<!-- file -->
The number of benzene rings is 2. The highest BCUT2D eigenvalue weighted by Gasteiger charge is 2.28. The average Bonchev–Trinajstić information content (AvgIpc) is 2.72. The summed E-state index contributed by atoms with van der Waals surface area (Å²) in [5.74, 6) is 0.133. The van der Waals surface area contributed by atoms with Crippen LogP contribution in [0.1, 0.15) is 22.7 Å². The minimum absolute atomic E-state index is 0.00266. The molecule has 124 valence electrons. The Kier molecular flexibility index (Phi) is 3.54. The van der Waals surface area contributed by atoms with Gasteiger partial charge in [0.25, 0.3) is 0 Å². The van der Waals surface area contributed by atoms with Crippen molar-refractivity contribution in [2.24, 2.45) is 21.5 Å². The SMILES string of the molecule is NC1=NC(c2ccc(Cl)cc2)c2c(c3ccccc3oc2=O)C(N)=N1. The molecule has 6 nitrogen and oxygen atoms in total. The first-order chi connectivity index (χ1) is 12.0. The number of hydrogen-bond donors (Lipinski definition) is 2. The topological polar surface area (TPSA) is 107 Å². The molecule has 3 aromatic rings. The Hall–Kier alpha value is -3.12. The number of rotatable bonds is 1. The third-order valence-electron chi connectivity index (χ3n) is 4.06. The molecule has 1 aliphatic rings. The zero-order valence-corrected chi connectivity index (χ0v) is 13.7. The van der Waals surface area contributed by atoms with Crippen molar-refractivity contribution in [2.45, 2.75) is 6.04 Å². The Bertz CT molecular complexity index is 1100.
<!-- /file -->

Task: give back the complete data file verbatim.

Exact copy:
The number of benzene rings is 2. The highest BCUT2D eigenvalue weighted by Gasteiger charge is 2.28. The average Bonchev–Trinajstić information content (AvgIpc) is 2.72. The summed E-state index contributed by atoms with van der Waals surface area (Å²) in [5.74, 6) is 0.133. The van der Waals surface area contributed by atoms with Crippen LogP contribution in [0.1, 0.15) is 22.7 Å². The minimum absolute atomic E-state index is 0.00266. The molecule has 124 valence electrons. The Kier molecular flexibility index (Phi) is 3.54. The van der Waals surface area contributed by atoms with Gasteiger partial charge in [0.25, 0.3) is 0 Å². The van der Waals surface area contributed by atoms with Crippen molar-refractivity contribution in [2.24, 2.45) is 21.5 Å². The SMILES string of the molecule is NC1=NC(c2ccc(Cl)cc2)c2c(c3ccccc3oc2=O)C(N)=N1. The molecule has 6 nitrogen and oxygen atoms in total. The first-order chi connectivity index (χ1) is 12.0. The number of hydrogen-bond donors (Lipinski definition) is 2. The topological polar surface area (TPSA) is 107 Å². The molecule has 3 aromatic rings. The Hall–Kier alpha value is -3.12. The number of rotatable bonds is 1. The third-order valence-electron chi connectivity index (χ3n) is 4.06. The molecule has 1 aliphatic rings. The zero-order valence-corrected chi connectivity index (χ0v) is 13.7. The van der Waals surface area contributed by atoms with Crippen molar-refractivity contribution in [2.45, 2.75) is 6.04 Å². The Bertz CT molecular complexity index is 1100.